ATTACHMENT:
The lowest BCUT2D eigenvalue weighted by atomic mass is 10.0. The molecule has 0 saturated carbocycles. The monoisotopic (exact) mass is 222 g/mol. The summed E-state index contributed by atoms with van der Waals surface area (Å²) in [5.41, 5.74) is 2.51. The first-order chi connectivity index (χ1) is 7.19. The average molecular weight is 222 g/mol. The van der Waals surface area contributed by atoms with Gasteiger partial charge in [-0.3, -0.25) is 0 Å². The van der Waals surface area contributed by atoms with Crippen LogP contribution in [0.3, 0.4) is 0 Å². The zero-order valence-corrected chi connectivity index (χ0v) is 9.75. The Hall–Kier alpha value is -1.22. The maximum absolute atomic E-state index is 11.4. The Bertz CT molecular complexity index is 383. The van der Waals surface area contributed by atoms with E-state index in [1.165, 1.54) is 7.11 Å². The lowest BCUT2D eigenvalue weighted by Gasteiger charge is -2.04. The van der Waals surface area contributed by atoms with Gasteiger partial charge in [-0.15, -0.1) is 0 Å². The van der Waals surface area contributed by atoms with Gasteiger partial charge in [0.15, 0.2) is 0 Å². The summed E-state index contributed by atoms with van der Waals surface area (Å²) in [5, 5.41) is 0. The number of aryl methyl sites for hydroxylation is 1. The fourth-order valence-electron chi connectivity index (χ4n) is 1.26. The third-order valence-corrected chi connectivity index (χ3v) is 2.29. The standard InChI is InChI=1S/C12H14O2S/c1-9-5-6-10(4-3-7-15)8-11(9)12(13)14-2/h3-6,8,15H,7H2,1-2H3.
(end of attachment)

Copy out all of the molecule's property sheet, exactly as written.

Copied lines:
The lowest BCUT2D eigenvalue weighted by atomic mass is 10.0. The molecule has 0 saturated carbocycles. The monoisotopic (exact) mass is 222 g/mol. The summed E-state index contributed by atoms with van der Waals surface area (Å²) in [5.41, 5.74) is 2.51. The first-order chi connectivity index (χ1) is 7.19. The average molecular weight is 222 g/mol. The van der Waals surface area contributed by atoms with Gasteiger partial charge in [-0.3, -0.25) is 0 Å². The van der Waals surface area contributed by atoms with Crippen LogP contribution in [0.3, 0.4) is 0 Å². The zero-order valence-corrected chi connectivity index (χ0v) is 9.75. The Hall–Kier alpha value is -1.22. The maximum absolute atomic E-state index is 11.4. The Bertz CT molecular complexity index is 383. The van der Waals surface area contributed by atoms with E-state index in [1.165, 1.54) is 7.11 Å². The lowest BCUT2D eigenvalue weighted by Gasteiger charge is -2.04. The van der Waals surface area contributed by atoms with Gasteiger partial charge in [-0.15, -0.1) is 0 Å². The van der Waals surface area contributed by atoms with Gasteiger partial charge in [0.15, 0.2) is 0 Å². The summed E-state index contributed by atoms with van der Waals surface area (Å²) in [5, 5.41) is 0. The number of aryl methyl sites for hydroxylation is 1. The fourth-order valence-electron chi connectivity index (χ4n) is 1.26. The third-order valence-corrected chi connectivity index (χ3v) is 2.29. The standard InChI is InChI=1S/C12H14O2S/c1-9-5-6-10(4-3-7-15)8-11(9)12(13)14-2/h3-6,8,15H,7H2,1-2H3.